Proposal to convert old factories into temporary homes will not be practical
I refer to the report (''Convert factories into flats for poor'', June 26).
Property tycoon Henry Cheng Kar-shun has criticised the government's Community Care Fund, saying that it provides 'piecemeal' solutions.
However, his proposal to convert unused factories into interim housing is equally ill-conceived.
Factories were not designed for living. They do not contain enough toilets or kitchens. Nor were they built to provide privacy and comfort.
To make factories habitable would cost an obscene amount of money. What is more, the areas surrounding the unused factories are ill-suited as residential areas. There are few parks, markets or public places to gather in.
It is not enough to provide a roof over your head for the underprivileged; the government must also provide them with a practical way of living.
Another issue with converting factories into homes is transport. Residential areas, by design, are located near major transport routes to facilitate the movement of citizens.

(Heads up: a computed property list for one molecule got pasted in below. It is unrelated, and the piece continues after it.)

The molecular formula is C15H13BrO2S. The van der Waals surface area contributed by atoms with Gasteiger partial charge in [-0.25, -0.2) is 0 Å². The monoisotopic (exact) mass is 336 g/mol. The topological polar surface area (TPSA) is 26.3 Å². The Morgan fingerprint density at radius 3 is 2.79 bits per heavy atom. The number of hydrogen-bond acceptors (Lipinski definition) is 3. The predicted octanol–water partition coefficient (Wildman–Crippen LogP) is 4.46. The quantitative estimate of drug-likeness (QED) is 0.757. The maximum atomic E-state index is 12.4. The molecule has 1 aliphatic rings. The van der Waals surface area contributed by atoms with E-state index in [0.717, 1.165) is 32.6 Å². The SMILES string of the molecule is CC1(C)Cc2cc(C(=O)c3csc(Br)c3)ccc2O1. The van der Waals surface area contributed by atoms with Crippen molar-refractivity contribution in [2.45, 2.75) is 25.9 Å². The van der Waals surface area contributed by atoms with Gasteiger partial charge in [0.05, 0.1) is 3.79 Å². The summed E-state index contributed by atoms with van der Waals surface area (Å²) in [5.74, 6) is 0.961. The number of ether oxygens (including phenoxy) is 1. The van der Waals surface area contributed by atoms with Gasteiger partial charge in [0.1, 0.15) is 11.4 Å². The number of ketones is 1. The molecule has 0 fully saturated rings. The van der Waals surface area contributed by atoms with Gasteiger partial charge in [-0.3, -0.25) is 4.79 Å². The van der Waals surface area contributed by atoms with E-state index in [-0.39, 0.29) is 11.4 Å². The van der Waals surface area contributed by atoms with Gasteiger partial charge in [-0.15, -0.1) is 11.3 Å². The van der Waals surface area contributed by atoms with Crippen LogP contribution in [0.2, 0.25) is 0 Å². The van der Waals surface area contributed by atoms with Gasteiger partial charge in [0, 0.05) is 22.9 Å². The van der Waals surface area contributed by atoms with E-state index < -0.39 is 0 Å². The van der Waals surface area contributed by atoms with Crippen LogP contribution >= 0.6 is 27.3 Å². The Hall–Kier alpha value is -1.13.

Industrial areas, also by design, are located away from major transport routes to minimise the nuisance to citizens. If industrial buildings are converted into homes, how will residents travel and get to the places of work?
Also, factories are in industrial zones. How can families live in such unsuitable areas? Industrial areas are even more polluted than the rest of Hong Kong. Factories produce smog and industrial waste. The toxins would be detrimental to the well-being of the residents in these converted factories.
Even worse, the high volume of lorry traffic would pose a danger to families, especially those with young children. This is a problem in residential areas, but it would be even more serious in industrial areas simply because there are far more lorries.
All these problems aside, Mr Cheng's plan would have merit if taken further. Instead of converting unused factories, the government should demolish them and rezone the area around them. Other than providing a wholesome environment for the needy, constructing new apartment buildings would help many more people.
Old factories are at best about 10 floors high. Apartment buildings, however, have no limit in terms of height. Instead of helping dozens of families per building, the government could help hundreds.
Ho Kam-tong, Yuen Long